But according to Welner, that presumption should never be made.
The presumption is that those countries had to be ruled by colonial powers or strongmen more or less beholden to them.
He raised an eyebrow at the presumption of an Aircraftman Second Class introducing himself, and mumbled his name.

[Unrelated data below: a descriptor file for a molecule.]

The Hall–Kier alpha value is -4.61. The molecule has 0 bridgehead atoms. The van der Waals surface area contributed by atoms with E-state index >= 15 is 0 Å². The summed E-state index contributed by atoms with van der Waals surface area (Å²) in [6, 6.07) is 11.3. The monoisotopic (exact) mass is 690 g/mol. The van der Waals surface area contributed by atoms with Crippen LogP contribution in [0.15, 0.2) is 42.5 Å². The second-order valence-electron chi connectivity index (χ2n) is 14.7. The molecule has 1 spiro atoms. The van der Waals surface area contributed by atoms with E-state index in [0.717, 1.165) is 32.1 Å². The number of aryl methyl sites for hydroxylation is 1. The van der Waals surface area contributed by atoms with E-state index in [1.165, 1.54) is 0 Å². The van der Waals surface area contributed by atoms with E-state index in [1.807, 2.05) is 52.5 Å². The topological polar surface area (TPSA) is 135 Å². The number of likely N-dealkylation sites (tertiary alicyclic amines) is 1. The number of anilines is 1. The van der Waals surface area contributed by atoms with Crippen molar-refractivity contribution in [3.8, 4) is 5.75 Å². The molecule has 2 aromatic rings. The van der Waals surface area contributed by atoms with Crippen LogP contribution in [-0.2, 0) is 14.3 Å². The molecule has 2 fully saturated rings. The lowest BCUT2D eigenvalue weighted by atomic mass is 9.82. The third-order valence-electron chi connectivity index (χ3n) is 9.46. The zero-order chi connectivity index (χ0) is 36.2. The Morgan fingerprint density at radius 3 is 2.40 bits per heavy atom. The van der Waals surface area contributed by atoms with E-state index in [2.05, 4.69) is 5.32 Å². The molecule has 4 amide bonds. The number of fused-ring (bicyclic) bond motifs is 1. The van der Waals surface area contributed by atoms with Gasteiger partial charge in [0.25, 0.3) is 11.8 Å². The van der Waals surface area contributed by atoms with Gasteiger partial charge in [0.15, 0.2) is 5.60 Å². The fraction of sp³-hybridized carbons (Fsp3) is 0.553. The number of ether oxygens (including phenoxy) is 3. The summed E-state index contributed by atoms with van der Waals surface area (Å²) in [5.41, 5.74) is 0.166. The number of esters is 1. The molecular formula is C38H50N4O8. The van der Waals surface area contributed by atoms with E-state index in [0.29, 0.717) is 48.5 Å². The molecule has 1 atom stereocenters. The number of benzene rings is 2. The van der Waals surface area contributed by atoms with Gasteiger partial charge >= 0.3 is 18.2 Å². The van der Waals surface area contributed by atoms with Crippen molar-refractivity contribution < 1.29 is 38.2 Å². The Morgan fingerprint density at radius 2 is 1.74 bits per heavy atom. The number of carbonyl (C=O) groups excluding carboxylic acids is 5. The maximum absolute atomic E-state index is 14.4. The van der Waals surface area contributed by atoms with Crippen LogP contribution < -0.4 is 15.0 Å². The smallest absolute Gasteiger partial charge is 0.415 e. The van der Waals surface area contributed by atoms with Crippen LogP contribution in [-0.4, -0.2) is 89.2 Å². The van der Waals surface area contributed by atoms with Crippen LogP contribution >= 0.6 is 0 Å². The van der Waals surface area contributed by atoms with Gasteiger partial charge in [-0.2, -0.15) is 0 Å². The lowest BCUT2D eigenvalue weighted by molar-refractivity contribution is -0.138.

mid-13c., "seizure and occupation without right," also "taking upon oneself more than is warranted," from Old French presumcion (12c., Modern French présomption) and directly from Late Latin praesumptionem (nominative praesumptio) "confidence, audacity," in classical Latin, "a taking for granted, anticipation," noun of action from past participle stem of praesumere "to take beforehand," from prae "before" (see pre-) + sumere "to take" (see exempt (adj.)). In English, the meaning "the taking of something for granted" is attested from c.1300. Presumptuous preserves the older sense.